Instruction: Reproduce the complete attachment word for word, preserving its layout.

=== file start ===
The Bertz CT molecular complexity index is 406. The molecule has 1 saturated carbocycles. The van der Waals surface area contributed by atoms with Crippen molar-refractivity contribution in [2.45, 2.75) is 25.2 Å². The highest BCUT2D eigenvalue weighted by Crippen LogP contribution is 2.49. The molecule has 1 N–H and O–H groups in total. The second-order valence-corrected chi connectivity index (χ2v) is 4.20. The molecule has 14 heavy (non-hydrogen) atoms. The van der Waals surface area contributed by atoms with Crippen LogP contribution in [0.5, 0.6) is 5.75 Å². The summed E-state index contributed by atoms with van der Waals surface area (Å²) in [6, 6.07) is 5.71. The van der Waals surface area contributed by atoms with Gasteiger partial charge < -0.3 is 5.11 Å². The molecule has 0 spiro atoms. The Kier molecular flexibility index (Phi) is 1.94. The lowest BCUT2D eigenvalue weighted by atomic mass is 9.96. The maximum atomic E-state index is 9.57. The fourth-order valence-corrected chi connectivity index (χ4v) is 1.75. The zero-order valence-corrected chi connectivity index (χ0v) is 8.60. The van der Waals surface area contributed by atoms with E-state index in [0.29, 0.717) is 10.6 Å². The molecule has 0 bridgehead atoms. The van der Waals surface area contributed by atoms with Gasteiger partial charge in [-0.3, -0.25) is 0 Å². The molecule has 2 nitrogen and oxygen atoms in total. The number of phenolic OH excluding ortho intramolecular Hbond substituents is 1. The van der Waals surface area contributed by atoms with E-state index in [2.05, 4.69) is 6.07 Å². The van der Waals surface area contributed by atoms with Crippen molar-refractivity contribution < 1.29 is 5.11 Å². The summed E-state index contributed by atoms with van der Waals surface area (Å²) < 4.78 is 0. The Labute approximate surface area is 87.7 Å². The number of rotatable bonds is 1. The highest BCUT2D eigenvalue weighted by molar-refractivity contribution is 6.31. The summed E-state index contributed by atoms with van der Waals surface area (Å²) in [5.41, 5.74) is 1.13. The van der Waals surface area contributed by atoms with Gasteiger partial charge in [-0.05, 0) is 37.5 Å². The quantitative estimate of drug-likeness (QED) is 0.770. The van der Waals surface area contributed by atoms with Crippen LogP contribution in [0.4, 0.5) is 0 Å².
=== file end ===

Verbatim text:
The Bertz CT molecular complexity index is 406. The molecule has 1 saturated carbocycles. The van der Waals surface area contributed by atoms with Crippen molar-refractivity contribution in [2.45, 2.75) is 25.2 Å². The highest BCUT2D eigenvalue weighted by Crippen LogP contribution is 2.49. The molecule has 1 N–H and O–H groups in total. The second-order valence-corrected chi connectivity index (χ2v) is 4.20. The molecule has 14 heavy (non-hydrogen) atoms. The van der Waals surface area contributed by atoms with Crippen LogP contribution in [0.5, 0.6) is 5.75 Å². The summed E-state index contributed by atoms with van der Waals surface area (Å²) in [6, 6.07) is 5.71. The van der Waals surface area contributed by atoms with Gasteiger partial charge < -0.3 is 5.11 Å². The molecule has 0 spiro atoms. The Kier molecular flexibility index (Phi) is 1.94. The lowest BCUT2D eigenvalue weighted by atomic mass is 9.96. The maximum atomic E-state index is 9.57. The fourth-order valence-corrected chi connectivity index (χ4v) is 1.75. The zero-order valence-corrected chi connectivity index (χ0v) is 8.60. The van der Waals surface area contributed by atoms with E-state index in [0.29, 0.717) is 10.6 Å². The molecule has 0 bridgehead atoms. The van der Waals surface area contributed by atoms with Gasteiger partial charge in [-0.3, -0.25) is 0 Å². The molecule has 2 nitrogen and oxygen atoms in total. The number of phenolic OH excluding ortho intramolecular Hbond substituents is 1. The van der Waals surface area contributed by atoms with E-state index in [2.05, 4.69) is 6.07 Å². The van der Waals surface area contributed by atoms with Crippen molar-refractivity contribution < 1.29 is 5.11 Å². The summed E-state index contributed by atoms with van der Waals surface area (Å²) < 4.78 is 0. The Labute approximate surface area is 87.7 Å². The number of rotatable bonds is 1. The highest BCUT2D eigenvalue weighted by molar-refractivity contribution is 6.31. The summed E-state index contributed by atoms with van der Waals surface area (Å²) in [5.41, 5.74) is 1.13. The van der Waals surface area contributed by atoms with Gasteiger partial charge in [-0.05, 0) is 37.5 Å². The quantitative estimate of drug-likeness (QED) is 0.770. The van der Waals surface area contributed by atoms with Crippen LogP contribution in [0.4, 0.5) is 0 Å².